Law and Government
Due to the tremendous growth of Las Vegas in recent years, there is a noticeable divide between politics of Northern Nevada and Southern Nevada. The north has long maintained control of key positions in the state government even while the Las Vegas area is many times larger than Washoe County. This has fostered resentment as the north sees the south as a potential bully of majority rule and the south sees the north as the "old guard" trying to rule as an oligarchy. Most people outside the state are not familiar with this rivalry.
It is in a mountain region that includes semiarid grasslands and sandy deserts, and is the most arid (dry) state in the nation. Nevada is a land of rugged, snow-capped mountains, grassy valleys and sandy deserts. The northern and central portions of Nevada are mostly within the Great Basin Desert, while portions of the southern tip are within the Mojave Desert. See also list of mountain ranges of Nevada.
Nevada's total gross state product for 1999 was $69 billion placing it 32nd in the nation. Its 2000 Per Capita Personal Income was $30,529 or 14th in the nation. Its agricultural outputs are cattle, hay, dairy products, and potatoes. Its industrial outputs are tourism, mining, machinery, printing and publishing, food processing, and electric equipment. It is well-known for gambling and nightlife. Large, luxurious casinos in Las Vegas, Lake Tahoe and Reno attract visitors from around the world.
see also Richest places in Nevada.
According to the Census Bureau, as of 2003, the population of Nevada was 2,241,154.
The racial makeup of the state is:
6.8% of its population were reported as under 5, 26.3% under 18, and 13.6% were 65 or older. Females made up approximately 50.7% of the population.
The religious affiliations of the citizens of Nevada are:
- Protestant – 45%
- Roman Catholic – 24%
- Other Christian – 10% (mostly Mormon)
- Other Religions – 2%
- Non-Religious – 15%
Important cities and towns
The largest city is Las Vegas.
25 Richest Places in Nevada
Ranked by per capita income
1 Incline Village-Crystal Bay, Nevada $52,521
2 Kingsbury, Nevada $41,451
3 Mount Charleston, Nevada $38,821
4 Verdi-Mogul, Nevada $38,233
5 Zephyr Cove-Round Hill Village, Nevada $37,218
6 Summerlin South, Nevada $33,017
7 Blue Diamond, Nevada $30,479
8 Minden, Nevada $30,405
9 Boulder City, Nevada $29,770
10 Spanish Springs, Nevada $26,908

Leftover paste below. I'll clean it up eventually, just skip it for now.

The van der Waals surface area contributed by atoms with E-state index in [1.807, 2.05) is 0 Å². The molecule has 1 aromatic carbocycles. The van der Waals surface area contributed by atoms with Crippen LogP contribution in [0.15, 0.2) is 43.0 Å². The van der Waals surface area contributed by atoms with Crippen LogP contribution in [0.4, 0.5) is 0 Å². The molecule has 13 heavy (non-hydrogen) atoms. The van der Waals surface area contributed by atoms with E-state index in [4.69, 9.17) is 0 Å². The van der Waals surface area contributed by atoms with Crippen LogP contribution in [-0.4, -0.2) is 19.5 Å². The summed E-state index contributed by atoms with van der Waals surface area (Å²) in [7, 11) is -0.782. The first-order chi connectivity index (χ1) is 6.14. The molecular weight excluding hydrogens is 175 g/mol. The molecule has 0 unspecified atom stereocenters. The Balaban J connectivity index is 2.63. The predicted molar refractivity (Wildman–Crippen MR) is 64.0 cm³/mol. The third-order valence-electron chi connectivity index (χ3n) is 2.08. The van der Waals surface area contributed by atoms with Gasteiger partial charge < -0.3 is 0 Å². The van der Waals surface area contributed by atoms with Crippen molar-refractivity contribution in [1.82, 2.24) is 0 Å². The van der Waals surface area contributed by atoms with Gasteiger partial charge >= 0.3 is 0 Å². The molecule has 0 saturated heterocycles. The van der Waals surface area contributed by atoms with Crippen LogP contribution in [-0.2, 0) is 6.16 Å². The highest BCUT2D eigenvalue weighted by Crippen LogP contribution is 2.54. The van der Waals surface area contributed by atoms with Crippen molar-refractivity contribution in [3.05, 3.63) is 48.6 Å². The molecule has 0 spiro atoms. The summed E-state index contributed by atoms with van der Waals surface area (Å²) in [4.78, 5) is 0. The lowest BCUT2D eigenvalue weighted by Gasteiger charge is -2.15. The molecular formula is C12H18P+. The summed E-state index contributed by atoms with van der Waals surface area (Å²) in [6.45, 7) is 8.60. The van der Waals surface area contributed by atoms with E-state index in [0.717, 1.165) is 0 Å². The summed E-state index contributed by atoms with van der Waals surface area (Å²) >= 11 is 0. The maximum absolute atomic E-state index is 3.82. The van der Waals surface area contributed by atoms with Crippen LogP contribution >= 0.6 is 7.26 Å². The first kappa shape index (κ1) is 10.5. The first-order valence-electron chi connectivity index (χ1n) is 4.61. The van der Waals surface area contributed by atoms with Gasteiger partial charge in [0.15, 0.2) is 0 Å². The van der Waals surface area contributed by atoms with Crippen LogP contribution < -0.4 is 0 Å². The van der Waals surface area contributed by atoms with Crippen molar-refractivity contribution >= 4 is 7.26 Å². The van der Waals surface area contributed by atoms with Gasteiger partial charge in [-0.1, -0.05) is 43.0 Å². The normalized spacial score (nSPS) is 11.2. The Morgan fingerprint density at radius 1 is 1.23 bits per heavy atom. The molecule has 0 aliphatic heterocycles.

11 Henderson, Nevada $26,815
12 Spring Valley, Nevada $26,321
13 Enterprise, Nevada $25,063
14 Johnson Lane, Nevada $24,247
15 Virginia City, Nevada $23,765
16 Indian Hills, Nevada $23,027
17 Reno, Nevada $22,520
18 Goodsprings, Nevada $22,282
19 Las Vegas, Nevada $22,060
20 Smith Valley, Nevada $21,940
21 Lemmon Valley-Golden Valley, Nevada $21,820
22 Winnemucca, Nevada $21,441
23 Paradise, Nevada $21,258
24 Sparks, Nevada $21,122
25 Laughlin, Nevada $21,097
See complete list of Nevada places
- State animal: Desert Bighorn Sheep
- State artifact: Tule Duck Decoy
- State bird: Mountain Bluebird
- State colors: Silver and Blue
- State fish: Lahontan Cutthroat Trout
- State flower: Sagebrush
- State fossil: Ichthyosaur
- State grass: Indian ricegrass
- State march: "Silver State Fanfare" by Gerald Wills
- State metal: Silver (Ag)
- State motto: "All for our country"
- State precious gemstone: Virgin Valley black fire opal
- State semiprecious gemstone: Nevada turquoise
- State song: "Home Means Nevada" by Bertha Raffetto
- State reptile: Desert Tortoise
- State rock: Sandstone
- State soil: Orovada series
- State tartan: A particular tartan designed for Nevada by Richard Zygmunt Pawlowski
- State trees: Single-leaf Piñon and Bristlecone_pine
Colleges and universities
- Sierra Nevada College
- University and Community College System of Nevada
Professional sports teams
- Las Vegas Gladiators, Arena Football League
- Las Vegas 51s, minor league baseball
- Las Vegas Wranglers , East Coast Hockey League
- Andre Agassi tennis player
- Jack Kramer tennis player
- Paul Laxalt politician
- Pat Nixon First Lady
- Edna Purviance actress
Union Pacific Railroad has some railroads in the north and in the south (map ).
There are also bus services in Reno/Sparks, and from there to Carson City. Some counties do not have public transport at all, e.g. Eureka County.
- Official web site of Nevada: http://www.state.nv.us
- Nevada state symbols
- Nevada State Library and Archives - Why Did Nevada Become a State?: http://dmla.clan.lib.nv.us/docs/nsla/archives/myth/myth12.htm
- Photos of Nevada - Terra Galleria
- US Census Bureau
|Political divisions of the United States|